Hundreds of humans have flown in space. Only 40 women (54 as of 2012) have made the journey — including Eileen M. Collins, who commands the Space Shuttle Discovery on NASA’s historic return to flight. NPR explores the long road that women like her have trod into space:
1960-1962: Ladies in Waiting
Twenty-five women report to the Lovelace Clinic, the aviation medicine hub that tested the Mercury 7, America’s first astronauts. There they undergo the same stringent tests endured by the men. All of the women are professional pilots. Several rank among the most distinguished pilots of their time, and many of them outperform the Mercury 7.
Lovelace dubs the 13 who pass the tests the First Lady Astronaut Trainees (FLATs), and they are scheduled for training to become the “Mercury 13.” Just days before reporting to the Naval Aviation Center in Pensacola, Fla., the women receive telegrams canceling their training.
Two of the women — Jerrie Cobb and Janey Hart — campaign in Washington, D.C., to resume the training program. In July 1962, they testify before a special subcommittee of the House Committee on Science and Astronautics, but the panel decides that training female astronauts would hurt the space program. The FLATs never fly in space.
June 16, 1963: First Woman in Space
Russian cosmonaut Valentina Tereshkova becomes the first woman in space. She spends more time in space than all of the astronauts of NASA’s Mercury program combined…
keep reading – NPR – Timeline: Women in Space
Reef Check California is a volunteer monitoring program for California rocky reefs designed to provide data for managers and to build a conservation constituency among California divers.
If you’re interested in becoming a getting certified or learning more, diving season is here!
This month we started full swing into Reef Check California’s training and survey season. As every year, only after successful completion of the recertification are our volunteers allowed to collect data in the new survey season. We are particularly excited about having conducted our first recertification of citizen scientists in Fort Bragg, where we held a community training for the first time last year, and many of last year’s participants became recertified.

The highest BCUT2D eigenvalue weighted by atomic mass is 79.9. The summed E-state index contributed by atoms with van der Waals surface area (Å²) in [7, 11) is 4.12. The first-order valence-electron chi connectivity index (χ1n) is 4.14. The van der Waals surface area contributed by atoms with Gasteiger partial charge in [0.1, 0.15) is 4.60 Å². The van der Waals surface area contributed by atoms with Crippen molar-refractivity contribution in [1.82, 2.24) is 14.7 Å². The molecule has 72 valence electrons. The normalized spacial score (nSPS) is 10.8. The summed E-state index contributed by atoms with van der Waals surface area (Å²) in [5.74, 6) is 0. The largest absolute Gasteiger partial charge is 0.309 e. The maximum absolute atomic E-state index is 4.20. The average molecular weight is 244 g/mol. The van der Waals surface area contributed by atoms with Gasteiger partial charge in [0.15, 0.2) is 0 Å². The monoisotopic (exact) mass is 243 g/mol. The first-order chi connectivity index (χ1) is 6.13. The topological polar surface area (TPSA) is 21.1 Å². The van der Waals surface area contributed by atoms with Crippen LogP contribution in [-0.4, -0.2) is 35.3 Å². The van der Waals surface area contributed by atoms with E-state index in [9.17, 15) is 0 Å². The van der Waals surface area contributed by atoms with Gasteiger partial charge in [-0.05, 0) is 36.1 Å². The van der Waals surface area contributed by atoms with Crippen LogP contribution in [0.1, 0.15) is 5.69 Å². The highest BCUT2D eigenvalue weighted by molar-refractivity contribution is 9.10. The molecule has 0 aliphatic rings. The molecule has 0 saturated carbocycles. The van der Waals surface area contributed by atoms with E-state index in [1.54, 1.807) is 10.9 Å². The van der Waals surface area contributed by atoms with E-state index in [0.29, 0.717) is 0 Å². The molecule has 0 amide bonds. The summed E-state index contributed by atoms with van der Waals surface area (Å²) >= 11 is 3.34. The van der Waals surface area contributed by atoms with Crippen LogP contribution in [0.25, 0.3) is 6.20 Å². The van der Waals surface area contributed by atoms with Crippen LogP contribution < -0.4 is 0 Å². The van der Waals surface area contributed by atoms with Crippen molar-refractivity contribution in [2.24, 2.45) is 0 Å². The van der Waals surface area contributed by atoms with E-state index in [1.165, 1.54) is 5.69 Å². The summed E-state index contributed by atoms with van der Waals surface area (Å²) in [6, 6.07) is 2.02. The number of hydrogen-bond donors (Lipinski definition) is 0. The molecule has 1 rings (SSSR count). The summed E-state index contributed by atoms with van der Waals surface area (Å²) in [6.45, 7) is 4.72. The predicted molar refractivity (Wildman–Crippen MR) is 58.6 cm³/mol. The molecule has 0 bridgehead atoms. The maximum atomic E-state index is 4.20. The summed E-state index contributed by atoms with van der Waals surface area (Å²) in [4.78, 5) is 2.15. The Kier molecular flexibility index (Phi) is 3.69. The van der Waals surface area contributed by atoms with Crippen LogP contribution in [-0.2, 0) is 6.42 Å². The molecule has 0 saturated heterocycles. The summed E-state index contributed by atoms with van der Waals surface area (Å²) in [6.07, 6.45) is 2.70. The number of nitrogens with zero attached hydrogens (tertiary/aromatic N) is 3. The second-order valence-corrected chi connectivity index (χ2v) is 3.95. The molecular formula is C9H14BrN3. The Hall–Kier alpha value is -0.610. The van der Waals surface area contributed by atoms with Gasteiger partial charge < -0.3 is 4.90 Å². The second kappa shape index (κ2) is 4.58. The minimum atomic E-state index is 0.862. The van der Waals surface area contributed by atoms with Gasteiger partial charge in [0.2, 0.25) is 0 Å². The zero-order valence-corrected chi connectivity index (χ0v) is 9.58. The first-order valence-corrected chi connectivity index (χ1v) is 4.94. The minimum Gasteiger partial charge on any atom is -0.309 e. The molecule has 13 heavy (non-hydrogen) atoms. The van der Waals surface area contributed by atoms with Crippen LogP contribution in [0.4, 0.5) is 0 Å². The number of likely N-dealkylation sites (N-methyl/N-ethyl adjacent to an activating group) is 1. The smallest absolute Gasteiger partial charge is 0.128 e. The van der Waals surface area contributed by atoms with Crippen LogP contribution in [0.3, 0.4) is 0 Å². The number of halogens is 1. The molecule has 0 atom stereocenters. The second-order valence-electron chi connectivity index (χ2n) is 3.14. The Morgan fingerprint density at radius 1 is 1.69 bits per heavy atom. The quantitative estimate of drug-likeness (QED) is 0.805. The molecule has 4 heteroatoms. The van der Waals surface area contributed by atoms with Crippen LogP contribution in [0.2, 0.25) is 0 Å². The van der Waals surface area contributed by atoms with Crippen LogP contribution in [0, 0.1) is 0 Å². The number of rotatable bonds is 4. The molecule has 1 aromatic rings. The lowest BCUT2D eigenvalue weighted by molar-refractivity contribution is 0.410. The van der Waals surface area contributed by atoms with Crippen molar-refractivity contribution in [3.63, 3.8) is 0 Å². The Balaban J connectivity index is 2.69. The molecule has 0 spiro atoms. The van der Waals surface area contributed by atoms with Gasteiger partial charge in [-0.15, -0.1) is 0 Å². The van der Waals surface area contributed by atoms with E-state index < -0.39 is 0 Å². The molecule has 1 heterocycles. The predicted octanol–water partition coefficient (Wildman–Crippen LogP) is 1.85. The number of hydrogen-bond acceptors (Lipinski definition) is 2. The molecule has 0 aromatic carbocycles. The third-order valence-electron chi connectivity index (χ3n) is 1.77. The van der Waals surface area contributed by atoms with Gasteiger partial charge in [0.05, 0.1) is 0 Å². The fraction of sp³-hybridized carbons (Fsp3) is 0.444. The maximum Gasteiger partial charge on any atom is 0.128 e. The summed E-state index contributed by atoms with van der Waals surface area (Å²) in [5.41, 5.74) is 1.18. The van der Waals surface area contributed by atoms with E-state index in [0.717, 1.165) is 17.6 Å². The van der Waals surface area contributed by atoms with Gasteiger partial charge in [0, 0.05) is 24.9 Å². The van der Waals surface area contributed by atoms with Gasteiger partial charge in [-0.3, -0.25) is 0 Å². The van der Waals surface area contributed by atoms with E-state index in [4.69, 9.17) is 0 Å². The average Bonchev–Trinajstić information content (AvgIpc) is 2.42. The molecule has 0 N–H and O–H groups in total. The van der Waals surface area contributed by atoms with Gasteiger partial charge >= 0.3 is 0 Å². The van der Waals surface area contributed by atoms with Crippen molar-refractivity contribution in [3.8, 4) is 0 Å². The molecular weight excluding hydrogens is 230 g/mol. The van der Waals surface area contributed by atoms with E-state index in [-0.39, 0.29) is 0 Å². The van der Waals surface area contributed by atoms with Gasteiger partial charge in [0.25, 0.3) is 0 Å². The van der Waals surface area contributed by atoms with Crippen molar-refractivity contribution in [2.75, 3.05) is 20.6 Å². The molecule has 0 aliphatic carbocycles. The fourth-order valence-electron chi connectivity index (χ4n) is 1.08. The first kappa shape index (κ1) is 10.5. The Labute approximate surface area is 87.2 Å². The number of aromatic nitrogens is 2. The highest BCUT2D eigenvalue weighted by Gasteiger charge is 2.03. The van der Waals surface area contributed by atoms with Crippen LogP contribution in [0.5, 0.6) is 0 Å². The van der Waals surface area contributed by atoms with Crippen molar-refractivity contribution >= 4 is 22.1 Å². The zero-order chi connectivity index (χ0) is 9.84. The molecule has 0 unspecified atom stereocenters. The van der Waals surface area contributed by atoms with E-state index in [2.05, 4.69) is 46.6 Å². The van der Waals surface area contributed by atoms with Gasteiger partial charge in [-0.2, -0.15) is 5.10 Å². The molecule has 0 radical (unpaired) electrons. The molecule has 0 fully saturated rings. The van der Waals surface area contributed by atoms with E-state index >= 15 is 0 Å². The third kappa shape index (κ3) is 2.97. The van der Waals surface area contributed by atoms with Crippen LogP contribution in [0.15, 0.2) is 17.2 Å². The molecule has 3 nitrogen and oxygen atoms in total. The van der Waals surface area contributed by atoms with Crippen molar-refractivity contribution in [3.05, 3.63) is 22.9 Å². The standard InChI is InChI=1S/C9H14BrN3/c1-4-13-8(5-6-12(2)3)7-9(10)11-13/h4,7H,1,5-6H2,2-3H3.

We also have had recertifications in Los Angeles, Monterey and Moss Landing. More recertifications and trainings will be held state wide over the next few months; click here for the schedule.
Overall, we now have a group of new, as well as seasoned, Reef Checkers ready to survey the reefs along our coastline for the 7th year in a row. In April, we completed our first surveys in Mendocino and Monterey Counties and we are looking forward to a successful survey season in 2012.
via RCCA May Update
There’s an old proverb: Action is the proper fruit of knowledge – which is why 1X57 is offering a free workshop (drawing upon our days of running training for the Intellipedia Sabbatical) in DC next week for women and girls to learn how to edit and contribute to Wikipedia.
Less than 13% of the Wikipedia editors are female. Sue Gardner, the Wikimedia Foundation’s Executive Director, shared Nine Reasons Why Women Don’t Edit Wikipedia (in their own words).
The reasons listed are not insurmountable. In fact, individually they’re all fairly easy to address. Much of the solution lies in knowledge and awareness. But a solution is needed because a user-contributed encyclopedia primarily built by the contributions of twenty-something, single, white males inherently leaves gaping holes in shared knowledge. Or even worse, inherent biases.
Teaming up with DC Web Women‘s Girls Rock On the Web, JESS3 (who will be hosting the event at their office in DC) and Andrea Baker and Kirby Plessas who will be our Guest Gurus, we have a sold-out event.
The invitation with full details is here: http://growwiki.eventbrite.com/
We also created a page for the workshop in Wikipedia itself and added the event to the scheduled future Wikipedia:Meetups list.